Before the photocopier there was the mimeograph. This analog turbine of duplication was the preferred print-on-demand technology of schools, offices, and other organizations for the rapid duplication and distribution of printed documents. Mimeographs were portable, easy to use, and produced — nearly — legible facsimiles. Getting to turn the crank on a mimeograph for your teacher was a sure sign that your shined apples had made a good impression and your star was rising. Owning a mimeograph was the pride of every would-be soapbox revolutionary.
Now, in the age of personal printers and photocopiers, these workhorses of printing’s past are hard to find. But their spirit lives on in Mimeo, the fastest printer in the world. The Memphis, Tennessee, based company not only provides on-demand printing services for global enterprises, business networks, and school systems, but has also developed the logistics expertise to deliver its printed products to millions of customers worldwide on time and at scale.
When a major fast-food franchise operator needs to send new training manuals in multiple languages to all of its restaurants, Mimeo gets the job done. When a school system needs new workbooks sent to all of its students’ homes, Mimeo makes it happen.
"Flatfile allows us to focus on the things that we do special,” says Cajandig. “It allows us to go to market very fast in a way that is very durable. That’s the key — very durable. "
Heath Cajandig, Vice President of Product
Mimeo, which began as a humble startup in 2000 and was the world’s first cloud-based B2B printing company, now dominates the global printing and logistics industry. As such, the company needs to keep track of all its shipments and ensure they get to the right destination at lightning speed. But, when Mimeo landed a giant contract to print a high volume of school workbooks, it found it was up against some tough challenges.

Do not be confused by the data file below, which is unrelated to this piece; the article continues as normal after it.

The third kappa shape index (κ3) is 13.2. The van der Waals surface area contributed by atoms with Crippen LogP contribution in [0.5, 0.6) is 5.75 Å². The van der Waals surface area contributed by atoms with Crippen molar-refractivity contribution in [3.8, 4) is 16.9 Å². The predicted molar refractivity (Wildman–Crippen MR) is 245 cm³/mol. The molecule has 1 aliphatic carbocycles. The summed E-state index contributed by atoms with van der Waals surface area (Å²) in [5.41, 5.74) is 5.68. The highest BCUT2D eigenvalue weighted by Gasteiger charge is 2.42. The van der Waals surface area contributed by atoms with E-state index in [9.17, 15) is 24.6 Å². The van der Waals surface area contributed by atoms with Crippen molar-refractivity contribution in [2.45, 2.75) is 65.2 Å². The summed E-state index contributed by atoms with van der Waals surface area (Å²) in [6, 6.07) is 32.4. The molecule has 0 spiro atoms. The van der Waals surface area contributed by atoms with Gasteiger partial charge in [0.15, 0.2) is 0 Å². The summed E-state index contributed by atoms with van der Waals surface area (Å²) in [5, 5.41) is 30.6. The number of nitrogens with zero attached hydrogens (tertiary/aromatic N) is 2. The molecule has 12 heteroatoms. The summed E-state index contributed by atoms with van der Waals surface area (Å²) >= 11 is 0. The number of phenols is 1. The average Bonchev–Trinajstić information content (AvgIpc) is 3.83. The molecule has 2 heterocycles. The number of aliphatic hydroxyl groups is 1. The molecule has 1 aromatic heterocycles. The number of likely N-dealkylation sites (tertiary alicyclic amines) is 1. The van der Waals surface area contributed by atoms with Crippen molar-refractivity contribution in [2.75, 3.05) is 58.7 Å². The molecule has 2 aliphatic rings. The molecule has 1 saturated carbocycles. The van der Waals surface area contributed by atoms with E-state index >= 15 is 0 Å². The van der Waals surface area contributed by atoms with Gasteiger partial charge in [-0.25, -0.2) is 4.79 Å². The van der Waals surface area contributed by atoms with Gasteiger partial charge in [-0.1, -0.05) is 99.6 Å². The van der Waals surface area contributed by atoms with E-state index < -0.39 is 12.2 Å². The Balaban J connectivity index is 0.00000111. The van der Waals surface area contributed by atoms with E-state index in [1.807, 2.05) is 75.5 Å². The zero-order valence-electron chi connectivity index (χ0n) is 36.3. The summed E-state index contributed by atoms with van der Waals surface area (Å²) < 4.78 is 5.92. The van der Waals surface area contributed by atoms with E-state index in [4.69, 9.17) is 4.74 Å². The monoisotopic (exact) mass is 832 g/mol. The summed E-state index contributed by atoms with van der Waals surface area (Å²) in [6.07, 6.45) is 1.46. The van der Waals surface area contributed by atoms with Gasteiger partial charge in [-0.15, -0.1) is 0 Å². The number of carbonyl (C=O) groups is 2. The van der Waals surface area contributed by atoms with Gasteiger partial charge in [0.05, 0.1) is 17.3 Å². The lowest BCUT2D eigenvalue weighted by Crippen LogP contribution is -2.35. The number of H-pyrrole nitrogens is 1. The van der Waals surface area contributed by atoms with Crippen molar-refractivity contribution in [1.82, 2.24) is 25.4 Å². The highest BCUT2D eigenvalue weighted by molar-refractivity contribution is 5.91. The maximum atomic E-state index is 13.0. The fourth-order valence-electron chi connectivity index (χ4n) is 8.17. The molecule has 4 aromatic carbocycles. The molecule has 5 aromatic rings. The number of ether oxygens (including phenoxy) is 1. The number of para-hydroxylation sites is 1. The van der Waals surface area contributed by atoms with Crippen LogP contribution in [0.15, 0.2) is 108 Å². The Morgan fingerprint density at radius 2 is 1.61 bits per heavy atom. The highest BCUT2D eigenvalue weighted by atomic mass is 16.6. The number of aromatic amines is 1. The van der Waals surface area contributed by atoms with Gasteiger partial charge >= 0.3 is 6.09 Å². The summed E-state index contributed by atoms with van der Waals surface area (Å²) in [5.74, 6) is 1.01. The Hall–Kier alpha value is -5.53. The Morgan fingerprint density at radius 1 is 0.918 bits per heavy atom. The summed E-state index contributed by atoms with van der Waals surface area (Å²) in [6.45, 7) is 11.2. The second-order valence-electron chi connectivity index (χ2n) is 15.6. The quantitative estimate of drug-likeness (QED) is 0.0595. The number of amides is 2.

“Our customer had very specific needs that we addressed by creating a special platform for them,” said Heath Cajandig, Vice President of Product at Mimeo. “They also had a very firm schedule. We were not in a position to delay the school year. We had to deliver, and we only had six weeks to do it.”
Managing the names, addresses, and order details for each student required a massive import of data. It also required that that data was accurate and correctly formatted.
“We have always handled our data import internally,” said Cajandig. “But this time, we needed to do it faster and with the assurance that it would be done without errors and securely.”
Mimeo turned to Flatfile to expedite the import and clean up of its customer’s data, using the Flatfile API to seamlessly integrate the data management technology into the custom cloud-based solution Mimeo had created for its customer. Because Flatfile is SOC 2, HIPAA, and GDPR compliant and complies with industry regulations and standards, Mimeo could trust that the student’s data would remain safe. Mimeo also finished the project with plenty of time to spare.
"We needed something that was bulletproof yet flexible enough to handle all the heavy lifting, manipulation, validation and so on,“ recalls Cajandig. “And, we needed to build it fast. We were able to implement Flatfile by the time the contract was signed. It took us about 5 to 7 days in total."
Heath Cajandig, Vice President of Product
“We needed something that was bulletproof yet flexible enough to handle all the heavy lifting, manipulation, validation and so on,“ recalls Cajandig. “And, we needed to build it fast. We were able to implement Flatfile by the time the contract was signed. It took us about 5 to 7 days in total.”
Cajandig says that even though Mimeo has a development team with the capability to build custom solutions for internal use, it still made sense to outsource this solution to Flatfile. Not having to concern themselves with the data import aspect of their process meant fewer speed bumps in ongoing projects, fewer support tickets to respond to, and faster turnaround times.
“Flatfile allows us to focus on the things that we do special,” says Cajandig. “It allows us to go to market very fast in a way that is very durable. That’s the key — very durable.”